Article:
The CETA test devices are using compressed air as test medium. The viscosity of air is smaller than the viscosity of fluids. Therefore the test medium air can be used to check, if the test part is leakproof against water or oil. Using the differential pressure method the smallest detectable leak rates are 0,001 mbar*l/s. As the pressure in the test part volume is compared to the pressure in a tight reference volume, a pressure decay of about 1 Pa/s can be resolved. If the test part volume is less than 100 cm³ a leak rate of 0,001 mbar*l/s can be detected. Depending on the concrete requirements of the test procedure, the test pressures are between –1 bar and +30 bar (gage pressure).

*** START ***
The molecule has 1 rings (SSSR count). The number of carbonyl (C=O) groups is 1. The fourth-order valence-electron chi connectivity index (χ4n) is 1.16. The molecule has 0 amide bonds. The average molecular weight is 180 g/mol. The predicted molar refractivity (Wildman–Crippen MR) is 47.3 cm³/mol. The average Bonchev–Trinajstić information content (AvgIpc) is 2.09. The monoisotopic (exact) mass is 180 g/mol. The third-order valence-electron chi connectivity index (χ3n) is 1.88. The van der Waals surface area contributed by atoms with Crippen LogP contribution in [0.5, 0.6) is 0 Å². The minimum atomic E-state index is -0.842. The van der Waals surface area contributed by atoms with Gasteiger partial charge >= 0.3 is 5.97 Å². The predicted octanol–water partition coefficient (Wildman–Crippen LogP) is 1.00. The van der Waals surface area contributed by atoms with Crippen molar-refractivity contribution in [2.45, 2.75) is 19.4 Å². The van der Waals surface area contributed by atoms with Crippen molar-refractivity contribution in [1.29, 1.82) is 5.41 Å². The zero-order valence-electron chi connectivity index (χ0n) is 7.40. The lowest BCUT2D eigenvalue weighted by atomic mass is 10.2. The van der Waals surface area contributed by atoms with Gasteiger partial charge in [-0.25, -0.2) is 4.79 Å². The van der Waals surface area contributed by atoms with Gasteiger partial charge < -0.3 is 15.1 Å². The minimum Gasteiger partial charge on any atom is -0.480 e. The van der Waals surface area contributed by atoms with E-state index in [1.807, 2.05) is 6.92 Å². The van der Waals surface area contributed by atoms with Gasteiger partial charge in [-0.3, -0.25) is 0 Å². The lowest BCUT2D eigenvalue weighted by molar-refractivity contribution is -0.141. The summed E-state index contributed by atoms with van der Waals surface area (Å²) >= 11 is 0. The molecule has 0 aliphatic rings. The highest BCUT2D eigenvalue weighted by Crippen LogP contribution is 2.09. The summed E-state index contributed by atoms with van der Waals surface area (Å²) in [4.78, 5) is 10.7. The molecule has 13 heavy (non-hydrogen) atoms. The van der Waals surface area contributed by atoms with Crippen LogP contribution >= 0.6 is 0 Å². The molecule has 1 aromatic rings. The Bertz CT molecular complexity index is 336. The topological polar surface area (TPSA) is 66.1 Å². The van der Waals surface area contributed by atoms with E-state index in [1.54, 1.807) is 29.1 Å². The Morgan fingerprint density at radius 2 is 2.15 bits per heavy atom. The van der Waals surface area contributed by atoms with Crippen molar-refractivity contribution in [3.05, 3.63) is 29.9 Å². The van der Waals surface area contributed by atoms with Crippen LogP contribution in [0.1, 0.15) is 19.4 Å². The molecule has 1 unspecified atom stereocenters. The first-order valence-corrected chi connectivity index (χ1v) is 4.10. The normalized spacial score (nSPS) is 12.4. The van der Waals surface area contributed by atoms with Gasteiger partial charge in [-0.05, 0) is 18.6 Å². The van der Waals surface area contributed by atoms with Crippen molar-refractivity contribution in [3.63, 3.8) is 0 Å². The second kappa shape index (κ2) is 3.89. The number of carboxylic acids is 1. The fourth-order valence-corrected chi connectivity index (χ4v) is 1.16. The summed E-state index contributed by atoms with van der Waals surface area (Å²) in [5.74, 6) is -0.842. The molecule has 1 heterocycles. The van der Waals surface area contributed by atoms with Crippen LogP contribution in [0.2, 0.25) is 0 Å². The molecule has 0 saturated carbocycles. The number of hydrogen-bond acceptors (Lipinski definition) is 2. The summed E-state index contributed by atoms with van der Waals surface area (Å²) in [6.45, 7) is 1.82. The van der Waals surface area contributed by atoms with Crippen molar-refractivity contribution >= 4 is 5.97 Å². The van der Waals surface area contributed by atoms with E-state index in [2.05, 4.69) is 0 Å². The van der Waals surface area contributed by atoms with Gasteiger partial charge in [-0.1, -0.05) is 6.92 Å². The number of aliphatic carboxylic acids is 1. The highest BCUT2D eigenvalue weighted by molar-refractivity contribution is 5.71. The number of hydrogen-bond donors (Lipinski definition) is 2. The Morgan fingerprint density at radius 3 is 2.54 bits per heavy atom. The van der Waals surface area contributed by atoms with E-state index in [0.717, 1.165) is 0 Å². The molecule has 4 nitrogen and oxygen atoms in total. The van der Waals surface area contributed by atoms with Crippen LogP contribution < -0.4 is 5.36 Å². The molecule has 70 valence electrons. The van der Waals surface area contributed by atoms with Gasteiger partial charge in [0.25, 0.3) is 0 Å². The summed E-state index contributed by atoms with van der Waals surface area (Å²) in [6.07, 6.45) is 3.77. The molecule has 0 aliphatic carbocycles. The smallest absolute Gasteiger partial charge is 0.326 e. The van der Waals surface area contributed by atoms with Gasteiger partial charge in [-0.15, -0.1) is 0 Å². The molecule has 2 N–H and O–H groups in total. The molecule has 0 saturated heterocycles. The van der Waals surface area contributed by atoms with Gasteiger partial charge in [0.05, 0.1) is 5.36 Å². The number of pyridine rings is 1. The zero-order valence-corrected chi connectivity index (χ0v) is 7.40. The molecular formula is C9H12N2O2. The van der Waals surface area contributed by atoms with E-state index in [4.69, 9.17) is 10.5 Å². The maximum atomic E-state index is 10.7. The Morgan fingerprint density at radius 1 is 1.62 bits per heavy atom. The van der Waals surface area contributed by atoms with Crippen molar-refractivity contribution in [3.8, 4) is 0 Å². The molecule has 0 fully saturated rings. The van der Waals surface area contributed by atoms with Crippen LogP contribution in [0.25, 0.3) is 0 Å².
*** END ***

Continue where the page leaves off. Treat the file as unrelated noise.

The leak detector controls the complete test procedure, which consists of the following successive phases: 1) in the filling phase the test part is filled with air until the test pressure is reached, 2) the stabilising phase, in which the pressure fluctuations in the test part calm down. In 3) the testing phase a differential pressure sensor is switched into the measuring circuit and the pressure decay caused by the leakage is registrated. And finally in 4) the dumping phase the test part is vented. The pressure decay registered in the testing phase is compared to the evaluation limits. If the leakage is within these limits the test part is evaluated as good part.
There are different test modes, which can be used in leak detection (like closed component, dynamic pressure, pressure rise). These can be applied to test specific parts and can be used to cover particular test requirements.